From the home screen, you can click “Edit” and edit any campaign, but once you’re ready to look at a different campaign, there’s no way to navigate right to it. You’ll need to click the “Home” button, go back to the home screen, and navigate from there. What should be simple with a drop-down or breadcrumbs is frustrating instead.

Also, the available data on screen changes when you change campaigns. Let’s say you’re looking at results by handle in a given campaign, and then you want to see the same data for another campaign. There’s no way to do this – again, you’ll navigate to the home screen, navigate to the campaign you want, change the date range, and then select “Handles.” What should take one step takes 4-5.

Finally, the “Cancel” button doesn’t function as expected. It doesn’t take you back to the screen you were just on. Let’s say you’ve navigated to a campaign, and then clicked Edit so you can look at targeting or bids. Hitting “Cancel” takes you not to the campaign screen, but all the way back to the home screen (and a different date range than what you were looking at).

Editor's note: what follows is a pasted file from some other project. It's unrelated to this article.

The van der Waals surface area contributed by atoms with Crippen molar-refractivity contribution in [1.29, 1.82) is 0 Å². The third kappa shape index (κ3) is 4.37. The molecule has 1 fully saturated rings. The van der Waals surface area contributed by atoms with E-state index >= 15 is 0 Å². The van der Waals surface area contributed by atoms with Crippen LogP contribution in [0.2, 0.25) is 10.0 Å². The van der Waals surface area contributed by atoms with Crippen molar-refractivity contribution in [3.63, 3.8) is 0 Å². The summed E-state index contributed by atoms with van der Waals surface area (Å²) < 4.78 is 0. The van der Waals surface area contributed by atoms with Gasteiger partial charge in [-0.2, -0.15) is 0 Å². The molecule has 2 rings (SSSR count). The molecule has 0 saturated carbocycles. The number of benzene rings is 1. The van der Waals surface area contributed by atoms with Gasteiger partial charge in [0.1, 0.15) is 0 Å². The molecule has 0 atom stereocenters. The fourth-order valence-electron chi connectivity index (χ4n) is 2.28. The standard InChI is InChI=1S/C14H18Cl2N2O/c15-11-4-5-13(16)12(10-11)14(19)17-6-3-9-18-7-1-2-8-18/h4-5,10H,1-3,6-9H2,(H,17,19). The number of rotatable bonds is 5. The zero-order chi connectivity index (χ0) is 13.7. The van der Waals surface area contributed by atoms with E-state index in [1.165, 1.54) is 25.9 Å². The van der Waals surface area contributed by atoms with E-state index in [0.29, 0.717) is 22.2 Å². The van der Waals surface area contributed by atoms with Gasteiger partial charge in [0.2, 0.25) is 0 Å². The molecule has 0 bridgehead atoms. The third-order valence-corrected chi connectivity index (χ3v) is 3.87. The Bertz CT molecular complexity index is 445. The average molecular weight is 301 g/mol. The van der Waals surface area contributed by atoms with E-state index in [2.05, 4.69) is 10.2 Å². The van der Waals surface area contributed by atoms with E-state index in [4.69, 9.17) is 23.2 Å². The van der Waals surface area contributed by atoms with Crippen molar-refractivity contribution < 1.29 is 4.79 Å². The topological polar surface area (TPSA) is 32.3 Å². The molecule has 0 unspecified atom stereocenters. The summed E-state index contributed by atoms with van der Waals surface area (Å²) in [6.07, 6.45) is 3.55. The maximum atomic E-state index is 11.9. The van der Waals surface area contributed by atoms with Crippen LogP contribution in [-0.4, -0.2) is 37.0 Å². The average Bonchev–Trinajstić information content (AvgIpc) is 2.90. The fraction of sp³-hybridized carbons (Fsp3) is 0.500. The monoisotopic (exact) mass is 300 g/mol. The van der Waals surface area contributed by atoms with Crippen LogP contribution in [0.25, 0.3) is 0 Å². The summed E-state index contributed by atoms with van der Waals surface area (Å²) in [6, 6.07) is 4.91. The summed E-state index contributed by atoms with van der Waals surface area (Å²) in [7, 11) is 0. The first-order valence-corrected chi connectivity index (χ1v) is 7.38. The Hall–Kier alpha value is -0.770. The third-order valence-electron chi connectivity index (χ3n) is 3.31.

Despite all the negative usability issues, I’m a big fan of Twitter Ads. They have actual reps you can talk to about campaign performance and optimization. They’re launching innovative ad formats that make it easier for advertisers to achieve their goals. The results are good. Now all we need is a better interface!


The Third-Party Data Deprecation Playbook

whitepaper | Digital Marketing The Third-Party Data Deprecation Playbook

Utilizing Email To Stop Fraud-eCommerce Client Fraud Case Study

whitepaper | Digital Marketing Utilizing Email To Stop Fraud-eCommerce Client Fraud Case Study

21 Steps To Email Deliverability Success

whitepaper | Digital Marketing 21 Steps To Email Deliverability Success

Email, The Weapon Against Identity Fraud

whitepaper | Digital Marketing Email, The Weapon Against Identity Fraud